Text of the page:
There was a huge amount of review work that went into the documentation changes to the Skydiver’s Information Manual and the new Instructional Rating Manual. There were over a dozen people including volunteers from the membership as well as S&T; committee members who had given written input into the documentation being proposed and coordinated by the Director of Safety and Training (Jim Crouch), the Director of Publications (Kevin Gibson), and the Executive Director (Chris Needels). Even with all of this input which was collated into the proposed documentation where appropriate or explained adequately as to why it was not necessary in some circumstances, there were still sufficient further review tasks that the Chairman of the Safety and Training Committee (Glenn Bangs) asked us to come to the Skydive Chicago facility a day early to help with the review process. By having that many eyes and minds meticulously go over the documentation, at the end of over 600 person hours of work prior to and during the meeting, the S&T; Committee was finally able to present a motion to the BOD that the documentation, once re-corrected and retyped would finally be ready for the BOD’s approval. The BOD members who were not on the committee did not take this task lightly as they kept checking in on the S&T; Committee throughout the meeting’s progress, offering their own views on some items.
To give you an idea of the meticulous nature of the review process, one single section of the BSRs took up more than 1.5 hours of Committee and full BOD time. This was the section dealing with age limitations. Very serious discussions on legalities and protection of the organization’s assets being exposed to liability were held with several motions being proposed with varying degrees of legal phrasing being utilized. What finally came about was actually a very simple statement that Tandem jumping must be performed only by persons who are of the age of legal majority, but the fact that three states have that age as greater than eighteen weighed heavily on the minds of the BOD members. I am sure the manufacturers of the Tandem equipment will soon be involved with DZs in those states, letting them know of the legal position of the manufacturer and the DZ in those cases. Other statements of importance are that the age limitations of the non-Tandem jumpers would remain as previously stated in the BSRs, but the waiver authority of that section would be changed from non-waiverable to waiverable by the full BOD.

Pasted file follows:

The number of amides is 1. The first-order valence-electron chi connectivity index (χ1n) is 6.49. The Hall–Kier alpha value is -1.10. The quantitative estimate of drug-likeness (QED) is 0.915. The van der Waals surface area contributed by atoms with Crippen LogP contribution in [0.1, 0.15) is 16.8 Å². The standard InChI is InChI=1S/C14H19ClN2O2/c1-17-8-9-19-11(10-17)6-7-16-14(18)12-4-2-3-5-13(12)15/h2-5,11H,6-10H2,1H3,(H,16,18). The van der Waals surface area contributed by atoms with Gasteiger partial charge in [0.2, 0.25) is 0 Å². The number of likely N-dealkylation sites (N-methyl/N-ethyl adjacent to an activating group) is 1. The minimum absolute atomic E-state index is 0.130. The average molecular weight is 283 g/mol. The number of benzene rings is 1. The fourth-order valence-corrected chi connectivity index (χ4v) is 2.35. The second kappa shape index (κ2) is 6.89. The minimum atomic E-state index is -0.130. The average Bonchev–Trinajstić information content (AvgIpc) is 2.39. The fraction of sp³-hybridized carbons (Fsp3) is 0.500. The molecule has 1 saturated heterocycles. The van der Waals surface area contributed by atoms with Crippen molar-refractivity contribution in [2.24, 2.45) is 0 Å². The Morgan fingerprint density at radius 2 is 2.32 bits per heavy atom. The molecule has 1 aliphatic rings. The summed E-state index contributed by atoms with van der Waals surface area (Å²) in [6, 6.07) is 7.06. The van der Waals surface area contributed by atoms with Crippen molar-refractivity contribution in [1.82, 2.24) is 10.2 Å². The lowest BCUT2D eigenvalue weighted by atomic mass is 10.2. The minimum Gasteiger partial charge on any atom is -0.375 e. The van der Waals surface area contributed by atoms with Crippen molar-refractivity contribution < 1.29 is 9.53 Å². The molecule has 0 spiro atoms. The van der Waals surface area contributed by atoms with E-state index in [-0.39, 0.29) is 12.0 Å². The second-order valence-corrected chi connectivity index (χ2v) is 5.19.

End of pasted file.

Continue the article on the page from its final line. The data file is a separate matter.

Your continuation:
In further trying to address some issues of minors below the age of 16 being jumpers already in existence, it was discovered that there was a By-Law that prevented any permission to waive that was in effect, thus for anything to even be attempted to change that, the item for the change must be on the BOD’s agenda prior to the meeting. As such, people who are less than 16 years of age are still not permitted to skydive according to the current USPA BSRs. There are other ramifications to that situation and if you want to go into if further, I suggest you consult with your regional director as to those particulars.
Here are some other important issues to make note of:
The USPA will endeavor to work with the PIA and equipment manufacturers to obtain data, which will support a position of extending the repack cycle of sport reserve parachutes to 180 days. There is, however, still some concern about what will happen to the equipment if it is mishandled such as by leaving it in a car trunk or some other hot climate area, which will contribute, to the degradation of components of the parachute system. All of this needs to be researched under scientifically controlled conditions to get factual answers that will either support the proposition or show that the proposition is not valid.